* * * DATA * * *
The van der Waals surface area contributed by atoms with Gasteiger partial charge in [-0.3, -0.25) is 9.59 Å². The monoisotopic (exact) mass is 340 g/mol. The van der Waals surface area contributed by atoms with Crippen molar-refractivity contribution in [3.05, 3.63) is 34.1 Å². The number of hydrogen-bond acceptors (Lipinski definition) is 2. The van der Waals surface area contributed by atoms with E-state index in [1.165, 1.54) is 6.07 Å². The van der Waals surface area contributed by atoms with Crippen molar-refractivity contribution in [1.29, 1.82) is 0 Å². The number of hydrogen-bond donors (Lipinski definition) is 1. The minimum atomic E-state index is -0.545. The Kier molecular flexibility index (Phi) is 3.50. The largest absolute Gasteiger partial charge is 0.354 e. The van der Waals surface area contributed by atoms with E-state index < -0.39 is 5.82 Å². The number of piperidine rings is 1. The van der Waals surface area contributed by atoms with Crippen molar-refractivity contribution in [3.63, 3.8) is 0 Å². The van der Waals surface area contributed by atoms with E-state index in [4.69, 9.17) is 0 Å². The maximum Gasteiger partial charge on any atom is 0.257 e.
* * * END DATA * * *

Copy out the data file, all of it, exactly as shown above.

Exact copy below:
The van der Waals surface area contributed by atoms with Gasteiger partial charge in [-0.3, -0.25) is 9.59 Å². The monoisotopic (exact) mass is 340 g/mol. The van der Waals surface area contributed by atoms with Crippen molar-refractivity contribution in [3.05, 3.63) is 34.1 Å². The number of hydrogen-bond acceptors (Lipinski definition) is 2. The van der Waals surface area contributed by atoms with E-state index in [1.165, 1.54) is 6.07 Å². The van der Waals surface area contributed by atoms with Crippen molar-refractivity contribution in [1.29, 1.82) is 0 Å². The number of hydrogen-bond donors (Lipinski definition) is 1. The minimum atomic E-state index is -0.545. The Kier molecular flexibility index (Phi) is 3.50. The largest absolute Gasteiger partial charge is 0.354 e. The van der Waals surface area contributed by atoms with E-state index < -0.39 is 5.82 Å². The number of piperidine rings is 1. The van der Waals surface area contributed by atoms with Crippen molar-refractivity contribution in [3.63, 3.8) is 0 Å². The van der Waals surface area contributed by atoms with E-state index in [4.69, 9.17) is 0 Å². The maximum Gasteiger partial charge on any atom is 0.257 e.